Otherwise the cast really is a mixed bag. There are some middlingly effective actors such as Miles Mander, an English actor who had hopped over to Hollywood and been a reasonably prominent B-movie supporting actor – and intriguingly had actually directed and starred in his own silent film which I’m yet to see – who as a wheelchair-bound ex-judge with the premonition of his own death, whilst not giving a barnstorming performance gives us just the right amount of jitteriness. There is some intriguing casting in terms of his nurse and housekeeper, Norah played by Victoria Horne, who was actually best known as a comedienne - probably best recognised for her role in Harvey - but actually like a lot of comedians when playing straight is actually very effective. As the postman Gerald Hamer has a great deal of scope for enjoying himself and you feel like his enjoyment is really brought out in his acting, something that in his audio commentary David Stuart Davies possibly exaggerate somewhat but nevertheless it’s very much an asset to the film and very necessary. Probably the biggest asset is actually Paul Cavanagh as Lord William Penrose. Cavanagh is an interesting actor because – to quote David Stuart Davies – he has the look of a faded matinee Idol about him. (It’s a seriously spot on observation, really.) He turns up I think three of the Sherlock Holmes films and because of his looks and reasonably appreciable quality as an actor always brings a certain indefinable something to the films. He does have an air of faded star quality to him and you can imagine him as a silent film star past his prime; he’s especially effective in those scenes where he feels that Holmes is intruding upon his grief. It may be helps that Roy William Neill is often able to place him in some very Gothic surroundings, often beautifully shot, but the actor is able to evince a sense of the characters obstinacy when it comes to his belief in the occult but also his delicacy when it comes to the fact that his wife has been killed. It’s very easy to overlook him as an actor and his overlook his performance though I think to do so would do him a great disservice because in all of the films in which he performed in the series is hard not to say that in many ways he is every bit as excellent as say Rathbone as Holmes.


Show that you can be as excellent as Rathbone only not in acting but by illustrating that you can attempt to truncate your verbosity and glide effortlessly from this review


To put it briefly I would say that The Scarlet Claw is a beautifully packaged minor horror thriller adventure. It’s an extremely enjoyable film and at 70 minutes it’s slightly longer than many of the Sherlock Holmes films. If it seems like a short running time of course it would have been a B-movie supporting feature, so it would be expected to be no longer and actually the length is in the film’s favour because it moves along at a good pace, revealing its secrets steadily throughout. As I said it’s also a marvellously atmospheric and visual film, more so than you would have reason to expect. It’s a film where Roy William Neill pulls out most of his stops, both in terms of mood and tension and the sinister but also in terms of the storytelling. Yes it draws enormously from The Hound of the Baskervilles but in many ways I think it works better than The Hound of the Baskervilles, because of course in that story Holmes is absent for a huge chunk of the narrative. For this reason I’ve always been slightly bewildered at the continued churn of remakes of The Hound of the Baskervilles. Yes, I know it’s one of the longest stories but still there’s such a wealth of Sherlock Holmes stories to draw from and ultimately the most interesting character in the Sherlock Holmes stories is Holmes himself. Or at least I feel so.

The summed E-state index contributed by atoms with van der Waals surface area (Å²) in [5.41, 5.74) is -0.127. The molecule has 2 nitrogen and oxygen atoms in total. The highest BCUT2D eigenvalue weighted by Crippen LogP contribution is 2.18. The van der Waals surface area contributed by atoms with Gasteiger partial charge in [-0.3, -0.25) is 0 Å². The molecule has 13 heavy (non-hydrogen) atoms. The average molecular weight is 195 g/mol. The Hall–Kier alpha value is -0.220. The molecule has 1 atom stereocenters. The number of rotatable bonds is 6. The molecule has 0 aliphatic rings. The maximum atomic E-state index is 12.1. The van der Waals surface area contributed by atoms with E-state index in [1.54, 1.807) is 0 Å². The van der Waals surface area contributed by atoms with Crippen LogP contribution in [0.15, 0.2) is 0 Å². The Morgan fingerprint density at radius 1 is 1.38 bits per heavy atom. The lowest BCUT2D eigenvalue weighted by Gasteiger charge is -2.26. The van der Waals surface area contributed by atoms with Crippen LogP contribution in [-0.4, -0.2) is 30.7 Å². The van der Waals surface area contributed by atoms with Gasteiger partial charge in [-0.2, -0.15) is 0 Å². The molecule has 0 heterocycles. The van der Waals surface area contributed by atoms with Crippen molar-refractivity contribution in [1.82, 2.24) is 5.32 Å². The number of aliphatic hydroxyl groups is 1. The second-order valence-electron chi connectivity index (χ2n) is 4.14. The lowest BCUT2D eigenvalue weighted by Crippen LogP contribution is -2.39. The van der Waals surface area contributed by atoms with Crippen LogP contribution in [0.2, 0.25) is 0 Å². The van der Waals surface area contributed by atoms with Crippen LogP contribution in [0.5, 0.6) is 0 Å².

I don’t know how many times I’ve seen The Scarlet Claw because it’s a genuine pleasures to revisit it; to explore its fogbound moors and creakingly archaic sometimes Gothic buildings is such a downright pleasure.

So it will come as no surprise that I recommend the film, though probably mainly to fans of films from the period and also those who appreciate a well told Sherlock Holmes story. As this is a film only review bear in mind that you can get numerous releases of this film, of varying quality and my suggestion would be to get the box set that was released by Optimum, now Studio Canal, which contains all of the Sherlock Holmes films, including the two original films produced by 20th Century Fox. That version includes a wealth of information, including some unusually insightful audio commentaries by David Stuart Davies who is actually both knowledgeable and engaging. But I will leave this to your discretion, even though I’d be very pleased if I were to find out that I had encouraged at least one person who wouldn’t otherwise look to seek out this film, to sneak in a viewing.

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Comments on this review

  • hiker published 10/10/2015
    Brilliant - and I think I'd enjoy the film too.
  • jo-1976 published 10/08/2015
    Another epic review
  • shellyjaneo published 07/08/2015
    Sorry I'm out of E's fab review x
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Sherlock Holmes and Dr. Watson are brought to the tiny village of La Morte Rouge, Canada to investigate a series of ghastly slayings. The villagers believe the murders signal the reappearance of a legendary ghost whose glowing form can be seen floating through the fog-shrouded marshes. At first the famed detective is challenged by the phantom's many different disguises, but Holmes regains control of the case after an ingenious ruse leads him to the identity of the ghostly killer.